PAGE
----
Sunday, 31 March 2013

How Many Critics Does It Take To Change a Light Bulb?

I guess everyone thinks that they are better than average. I thought that I was the life and soul of the party, the man most likely to spin out the witty one-liner or hold the gang's attention with a comic monologue about Belgian avant-garde theatre. While I can cope being bested over the odd gag (Kieran Hurley's reponse when I mentioned that I had broken my glasses whilst reading Marx - "destroying the Spectacle again?" - was today's winner). But I am bummed to find out that I am, in fact, as dour as a Presbyterian preacher watching Jay and Silent  Bob Strike Back.

I might as well start with the punch-line, since I can't tell jokes. I was watching Tramadol Nights  and, despite Frankie Boyles' oddly amiable rudeness, I found large chunks of the show - especially the sketches - both not funny and offensive. The introduction, in which Frankie holds forth to a captive audience, sets the tone. He picks on various people in the front rows, without allowing them to respond. Only Frankie is allowed to talk: heckles like, say "the tramp's beard doesn't hide how much of your schtick you've stolen from Jerry Sadowitz," are not permitted.  It is a dismal comedy of contempt.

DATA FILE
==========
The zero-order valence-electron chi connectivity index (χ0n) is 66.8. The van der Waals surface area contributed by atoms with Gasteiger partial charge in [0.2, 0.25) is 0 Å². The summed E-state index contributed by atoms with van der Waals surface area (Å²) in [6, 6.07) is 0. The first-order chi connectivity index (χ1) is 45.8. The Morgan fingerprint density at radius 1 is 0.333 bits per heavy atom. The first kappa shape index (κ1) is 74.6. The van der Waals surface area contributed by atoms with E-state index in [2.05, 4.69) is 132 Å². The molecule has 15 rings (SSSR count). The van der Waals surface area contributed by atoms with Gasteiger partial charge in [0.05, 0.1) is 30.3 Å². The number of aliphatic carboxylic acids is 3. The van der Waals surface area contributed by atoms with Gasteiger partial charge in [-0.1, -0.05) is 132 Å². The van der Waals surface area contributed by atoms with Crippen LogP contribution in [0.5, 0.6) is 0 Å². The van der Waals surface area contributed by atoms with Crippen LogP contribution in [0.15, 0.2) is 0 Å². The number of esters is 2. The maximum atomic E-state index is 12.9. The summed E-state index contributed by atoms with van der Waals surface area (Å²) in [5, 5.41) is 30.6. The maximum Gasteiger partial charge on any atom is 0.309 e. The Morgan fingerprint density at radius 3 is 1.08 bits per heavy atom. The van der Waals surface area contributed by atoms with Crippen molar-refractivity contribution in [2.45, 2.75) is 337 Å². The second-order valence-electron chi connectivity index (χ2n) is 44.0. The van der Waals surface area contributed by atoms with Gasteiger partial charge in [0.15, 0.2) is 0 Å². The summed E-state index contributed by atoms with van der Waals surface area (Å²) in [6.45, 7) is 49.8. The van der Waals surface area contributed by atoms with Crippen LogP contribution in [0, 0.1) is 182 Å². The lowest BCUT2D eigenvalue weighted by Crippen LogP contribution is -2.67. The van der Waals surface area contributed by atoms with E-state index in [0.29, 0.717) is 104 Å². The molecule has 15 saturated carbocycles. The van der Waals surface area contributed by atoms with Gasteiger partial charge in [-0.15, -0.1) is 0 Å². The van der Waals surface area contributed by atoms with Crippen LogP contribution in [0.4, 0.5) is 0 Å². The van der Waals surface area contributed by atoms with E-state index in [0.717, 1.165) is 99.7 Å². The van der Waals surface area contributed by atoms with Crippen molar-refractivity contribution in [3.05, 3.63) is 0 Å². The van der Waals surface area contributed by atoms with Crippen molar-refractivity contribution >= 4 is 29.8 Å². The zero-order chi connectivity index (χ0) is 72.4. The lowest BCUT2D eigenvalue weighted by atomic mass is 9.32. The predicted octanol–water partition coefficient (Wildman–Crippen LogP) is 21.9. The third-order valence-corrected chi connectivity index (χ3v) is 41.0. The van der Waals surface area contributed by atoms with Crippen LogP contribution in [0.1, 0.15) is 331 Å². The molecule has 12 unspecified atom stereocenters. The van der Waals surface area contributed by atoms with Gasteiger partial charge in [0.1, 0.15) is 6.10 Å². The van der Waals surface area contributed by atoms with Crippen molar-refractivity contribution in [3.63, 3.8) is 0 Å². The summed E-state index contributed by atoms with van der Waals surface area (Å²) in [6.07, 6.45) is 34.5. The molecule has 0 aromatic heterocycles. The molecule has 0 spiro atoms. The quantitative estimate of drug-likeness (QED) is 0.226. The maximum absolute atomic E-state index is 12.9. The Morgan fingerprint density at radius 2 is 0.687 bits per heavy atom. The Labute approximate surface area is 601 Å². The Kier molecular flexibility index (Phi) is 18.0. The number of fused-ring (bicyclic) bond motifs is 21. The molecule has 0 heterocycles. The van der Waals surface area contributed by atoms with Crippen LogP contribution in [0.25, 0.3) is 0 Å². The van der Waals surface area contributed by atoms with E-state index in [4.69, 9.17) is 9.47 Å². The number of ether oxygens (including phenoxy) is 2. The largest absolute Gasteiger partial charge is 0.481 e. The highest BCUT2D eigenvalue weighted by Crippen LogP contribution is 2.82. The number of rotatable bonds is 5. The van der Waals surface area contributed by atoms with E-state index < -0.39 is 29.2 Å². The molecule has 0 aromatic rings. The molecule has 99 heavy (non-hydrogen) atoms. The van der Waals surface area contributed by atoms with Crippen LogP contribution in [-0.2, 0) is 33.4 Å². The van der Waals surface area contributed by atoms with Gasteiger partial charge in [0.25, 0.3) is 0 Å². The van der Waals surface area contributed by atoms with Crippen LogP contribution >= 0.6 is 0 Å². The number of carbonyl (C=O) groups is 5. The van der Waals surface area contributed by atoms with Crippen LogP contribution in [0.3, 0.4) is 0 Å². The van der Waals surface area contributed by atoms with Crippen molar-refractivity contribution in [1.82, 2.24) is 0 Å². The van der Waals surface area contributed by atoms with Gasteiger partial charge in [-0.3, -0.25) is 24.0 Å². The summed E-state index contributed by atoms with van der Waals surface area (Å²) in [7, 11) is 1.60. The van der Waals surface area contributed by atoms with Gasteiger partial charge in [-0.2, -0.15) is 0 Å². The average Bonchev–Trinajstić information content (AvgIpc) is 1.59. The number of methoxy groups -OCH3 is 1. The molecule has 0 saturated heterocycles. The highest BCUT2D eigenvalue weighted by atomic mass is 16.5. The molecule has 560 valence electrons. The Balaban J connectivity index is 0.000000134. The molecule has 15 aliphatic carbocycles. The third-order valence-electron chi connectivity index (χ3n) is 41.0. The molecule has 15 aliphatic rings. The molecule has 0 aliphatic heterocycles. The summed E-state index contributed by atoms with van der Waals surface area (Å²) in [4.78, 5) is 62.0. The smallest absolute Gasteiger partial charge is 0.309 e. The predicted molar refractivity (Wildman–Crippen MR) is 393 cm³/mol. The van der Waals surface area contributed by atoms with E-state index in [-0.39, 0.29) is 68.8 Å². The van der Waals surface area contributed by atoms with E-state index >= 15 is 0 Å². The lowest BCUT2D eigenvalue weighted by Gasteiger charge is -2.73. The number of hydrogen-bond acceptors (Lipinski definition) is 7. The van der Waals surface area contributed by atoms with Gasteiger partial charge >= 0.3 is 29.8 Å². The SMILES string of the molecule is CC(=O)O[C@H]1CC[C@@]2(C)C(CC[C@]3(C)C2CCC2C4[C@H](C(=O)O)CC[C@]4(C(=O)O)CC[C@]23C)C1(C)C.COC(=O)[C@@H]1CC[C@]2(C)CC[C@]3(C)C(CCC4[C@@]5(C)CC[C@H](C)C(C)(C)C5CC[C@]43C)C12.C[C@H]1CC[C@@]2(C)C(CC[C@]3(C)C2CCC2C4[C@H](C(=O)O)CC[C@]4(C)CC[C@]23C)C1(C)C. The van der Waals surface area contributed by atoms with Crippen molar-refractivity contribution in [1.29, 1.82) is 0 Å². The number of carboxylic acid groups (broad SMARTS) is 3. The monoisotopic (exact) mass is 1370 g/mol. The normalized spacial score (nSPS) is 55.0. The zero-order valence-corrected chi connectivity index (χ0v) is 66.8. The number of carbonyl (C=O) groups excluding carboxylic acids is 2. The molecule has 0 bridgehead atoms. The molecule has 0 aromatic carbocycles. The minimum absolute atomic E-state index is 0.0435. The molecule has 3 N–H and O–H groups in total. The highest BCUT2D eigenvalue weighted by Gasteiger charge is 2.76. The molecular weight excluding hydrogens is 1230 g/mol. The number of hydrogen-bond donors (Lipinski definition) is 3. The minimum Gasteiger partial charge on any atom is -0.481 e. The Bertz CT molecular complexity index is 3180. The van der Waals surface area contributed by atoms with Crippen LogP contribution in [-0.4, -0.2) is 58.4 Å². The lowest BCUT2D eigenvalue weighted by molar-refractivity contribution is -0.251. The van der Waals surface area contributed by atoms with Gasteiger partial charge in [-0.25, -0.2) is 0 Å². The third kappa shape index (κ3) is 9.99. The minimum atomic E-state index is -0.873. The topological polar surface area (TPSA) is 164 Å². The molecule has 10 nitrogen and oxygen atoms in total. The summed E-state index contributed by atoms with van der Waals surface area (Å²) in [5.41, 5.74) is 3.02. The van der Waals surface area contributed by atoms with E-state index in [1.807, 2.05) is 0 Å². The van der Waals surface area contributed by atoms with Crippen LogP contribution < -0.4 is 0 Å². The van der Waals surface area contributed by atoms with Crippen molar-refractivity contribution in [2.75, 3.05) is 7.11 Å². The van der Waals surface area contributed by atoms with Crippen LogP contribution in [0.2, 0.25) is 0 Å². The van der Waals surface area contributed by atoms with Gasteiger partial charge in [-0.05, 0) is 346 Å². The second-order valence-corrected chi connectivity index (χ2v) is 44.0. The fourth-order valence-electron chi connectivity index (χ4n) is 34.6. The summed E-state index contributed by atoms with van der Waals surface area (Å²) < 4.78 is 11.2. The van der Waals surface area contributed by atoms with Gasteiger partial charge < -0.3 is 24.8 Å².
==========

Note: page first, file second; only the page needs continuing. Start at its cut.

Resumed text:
Then I watched Reginald D Hunter on YouTube. Again, Hunter seems to be likable, and comes across in interviews as being aware of the importance of humour for breaking taboos. But I find his routine about rape obnoxious and ignorant - with bonus irritation for trying to invoke science as a rationalisation for claiming forced sex has an evolutionary function.

To be clear: I don't want either comedian banned or censored. I know that Boyle's routine was removed from Children in Need thanks to a turn about the queen but not having your jokes on an international platform is not censorship, anymore than a film being given an eighteen certificate. I'll probably watch both comedians again, since I value the bits where they are funny more than the offense they cause me. The only response to offensive art is to create counter art. If I were funny, I'd be sketching a routine about Hunter and Boyle being in love with each other.

Not that I would see their putative homosexuality as being wrong or any less valid than their obvious love for the queen or themselves.

Both comedians are self-aware - Boyle was quick to sue when accused of racism, and these quotes from Hunter are unlikely to be matched in the back pages of Jim Davidson's joke book. They just happen to go over my personal moral event horizon. Fortunately, my lack of a sense of humour is probably a function of my tedious liberalism, and I guess I'll defend their right to say these things at the same time I moan that I don't like them.

Besides, have you seen the size of those guys?

No comments :

Post a Comment